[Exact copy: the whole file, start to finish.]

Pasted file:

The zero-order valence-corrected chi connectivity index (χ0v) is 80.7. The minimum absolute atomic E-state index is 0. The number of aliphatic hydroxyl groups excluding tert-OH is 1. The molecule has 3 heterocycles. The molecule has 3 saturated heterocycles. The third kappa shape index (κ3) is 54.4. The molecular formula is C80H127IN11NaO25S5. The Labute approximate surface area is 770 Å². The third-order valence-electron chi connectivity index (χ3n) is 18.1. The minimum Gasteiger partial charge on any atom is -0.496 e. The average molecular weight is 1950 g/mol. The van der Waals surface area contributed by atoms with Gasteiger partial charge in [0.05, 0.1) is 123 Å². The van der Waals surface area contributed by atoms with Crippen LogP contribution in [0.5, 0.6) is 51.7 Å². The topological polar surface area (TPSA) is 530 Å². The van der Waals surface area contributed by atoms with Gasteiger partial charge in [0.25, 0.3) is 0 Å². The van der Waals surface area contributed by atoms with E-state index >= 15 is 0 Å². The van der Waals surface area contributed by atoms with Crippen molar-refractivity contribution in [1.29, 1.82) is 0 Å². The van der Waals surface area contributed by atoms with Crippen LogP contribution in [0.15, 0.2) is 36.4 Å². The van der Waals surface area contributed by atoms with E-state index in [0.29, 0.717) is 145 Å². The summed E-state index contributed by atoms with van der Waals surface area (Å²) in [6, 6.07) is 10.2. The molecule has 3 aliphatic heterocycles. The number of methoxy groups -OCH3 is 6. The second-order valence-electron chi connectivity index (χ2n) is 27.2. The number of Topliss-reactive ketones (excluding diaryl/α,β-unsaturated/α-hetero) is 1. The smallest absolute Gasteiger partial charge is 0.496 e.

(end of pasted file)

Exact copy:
The zero-order valence-corrected chi connectivity index (χ0v) is 80.7. The minimum absolute atomic E-state index is 0. The number of aliphatic hydroxyl groups excluding tert-OH is 1. The molecule has 3 heterocycles. The molecule has 3 saturated heterocycles. The third kappa shape index (κ3) is 54.4. The molecular formula is C80H127IN11NaO25S5. The Labute approximate surface area is 770 Å². The third-order valence-electron chi connectivity index (χ3n) is 18.1. The minimum Gasteiger partial charge on any atom is -0.496 e. The average molecular weight is 1950 g/mol. The van der Waals surface area contributed by atoms with Gasteiger partial charge in [0.05, 0.1) is 123 Å². The van der Waals surface area contributed by atoms with Crippen LogP contribution in [0.5, 0.6) is 51.7 Å². The topological polar surface area (TPSA) is 530 Å². The van der Waals surface area contributed by atoms with Gasteiger partial charge in [0.25, 0.3) is 0 Å². The van der Waals surface area contributed by atoms with E-state index >= 15 is 0 Å². The van der Waals surface area contributed by atoms with Crippen molar-refractivity contribution in [1.29, 1.82) is 0 Å². The van der Waals surface area contributed by atoms with Crippen LogP contribution in [0.15, 0.2) is 36.4 Å². The van der Waals surface area contributed by atoms with E-state index in [0.29, 0.717) is 145 Å². The summed E-state index contributed by atoms with van der Waals surface area (Å²) in [6, 6.07) is 10.2. The molecule has 3 aliphatic heterocycles. The number of methoxy groups -OCH3 is 6. The second-order valence-electron chi connectivity index (χ2n) is 27.2. The number of Topliss-reactive ketones (excluding diaryl/α,β-unsaturated/α-hetero) is 1. The smallest absolute Gasteiger partial charge is 0.496 e.